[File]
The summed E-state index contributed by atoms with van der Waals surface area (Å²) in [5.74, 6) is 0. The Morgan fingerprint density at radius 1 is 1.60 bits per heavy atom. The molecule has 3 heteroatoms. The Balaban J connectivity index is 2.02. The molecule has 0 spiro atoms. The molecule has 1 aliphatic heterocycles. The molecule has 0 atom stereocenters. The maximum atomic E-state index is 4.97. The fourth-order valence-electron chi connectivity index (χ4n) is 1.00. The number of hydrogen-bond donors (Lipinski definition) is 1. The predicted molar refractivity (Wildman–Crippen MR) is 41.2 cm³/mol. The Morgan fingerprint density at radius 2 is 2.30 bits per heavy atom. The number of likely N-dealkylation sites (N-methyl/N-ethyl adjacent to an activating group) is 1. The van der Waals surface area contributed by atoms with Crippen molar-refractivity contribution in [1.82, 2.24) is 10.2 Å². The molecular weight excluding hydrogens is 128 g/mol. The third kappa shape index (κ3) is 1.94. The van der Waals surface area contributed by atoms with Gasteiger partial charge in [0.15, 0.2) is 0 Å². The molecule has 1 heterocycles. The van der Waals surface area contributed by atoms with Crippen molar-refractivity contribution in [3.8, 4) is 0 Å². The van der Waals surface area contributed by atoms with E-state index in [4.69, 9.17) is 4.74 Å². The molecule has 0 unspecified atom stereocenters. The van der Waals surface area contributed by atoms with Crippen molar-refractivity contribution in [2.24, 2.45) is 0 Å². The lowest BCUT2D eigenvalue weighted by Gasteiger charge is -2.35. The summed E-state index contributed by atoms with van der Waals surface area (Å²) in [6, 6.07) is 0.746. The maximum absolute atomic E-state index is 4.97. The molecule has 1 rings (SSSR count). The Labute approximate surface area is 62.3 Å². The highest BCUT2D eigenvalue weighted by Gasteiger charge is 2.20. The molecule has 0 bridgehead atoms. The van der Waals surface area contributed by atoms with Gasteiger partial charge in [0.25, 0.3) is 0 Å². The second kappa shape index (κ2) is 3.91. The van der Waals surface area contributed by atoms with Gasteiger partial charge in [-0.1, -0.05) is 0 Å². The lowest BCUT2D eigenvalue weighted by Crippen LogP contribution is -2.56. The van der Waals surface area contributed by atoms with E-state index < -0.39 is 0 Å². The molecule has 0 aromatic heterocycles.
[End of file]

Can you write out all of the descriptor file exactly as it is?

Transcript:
The summed E-state index contributed by atoms with van der Waals surface area (Å²) in [5.74, 6) is 0. The Morgan fingerprint density at radius 1 is 1.60 bits per heavy atom. The molecule has 3 heteroatoms. The Balaban J connectivity index is 2.02. The molecule has 0 spiro atoms. The molecule has 1 aliphatic heterocycles. The molecule has 0 atom stereocenters. The maximum atomic E-state index is 4.97. The fourth-order valence-electron chi connectivity index (χ4n) is 1.00. The number of hydrogen-bond donors (Lipinski definition) is 1. The predicted molar refractivity (Wildman–Crippen MR) is 41.2 cm³/mol. The Morgan fingerprint density at radius 2 is 2.30 bits per heavy atom. The number of likely N-dealkylation sites (N-methyl/N-ethyl adjacent to an activating group) is 1. The van der Waals surface area contributed by atoms with Crippen molar-refractivity contribution in [1.82, 2.24) is 10.2 Å². The molecular weight excluding hydrogens is 128 g/mol. The third kappa shape index (κ3) is 1.94. The van der Waals surface area contributed by atoms with Gasteiger partial charge in [0.15, 0.2) is 0 Å². The molecule has 1 heterocycles. The van der Waals surface area contributed by atoms with Crippen molar-refractivity contribution in [3.8, 4) is 0 Å². The van der Waals surface area contributed by atoms with E-state index in [4.69, 9.17) is 4.74 Å². The molecule has 0 unspecified atom stereocenters. The van der Waals surface area contributed by atoms with Crippen molar-refractivity contribution in [2.24, 2.45) is 0 Å². The lowest BCUT2D eigenvalue weighted by Gasteiger charge is -2.35. The summed E-state index contributed by atoms with van der Waals surface area (Å²) in [6, 6.07) is 0.746. The maximum absolute atomic E-state index is 4.97. The molecule has 1 rings (SSSR count). The Labute approximate surface area is 62.3 Å². The highest BCUT2D eigenvalue weighted by Gasteiger charge is 2.20. The molecule has 0 bridgehead atoms. The van der Waals surface area contributed by atoms with Gasteiger partial charge in [0.25, 0.3) is 0 Å². The second kappa shape index (κ2) is 3.91. The van der Waals surface area contributed by atoms with Gasteiger partial charge in [-0.1, -0.05) is 0 Å². The lowest BCUT2D eigenvalue weighted by Crippen LogP contribution is -2.56. The van der Waals surface area contributed by atoms with E-state index < -0.39 is 0 Å². The molecule has 0 aromatic heterocycles.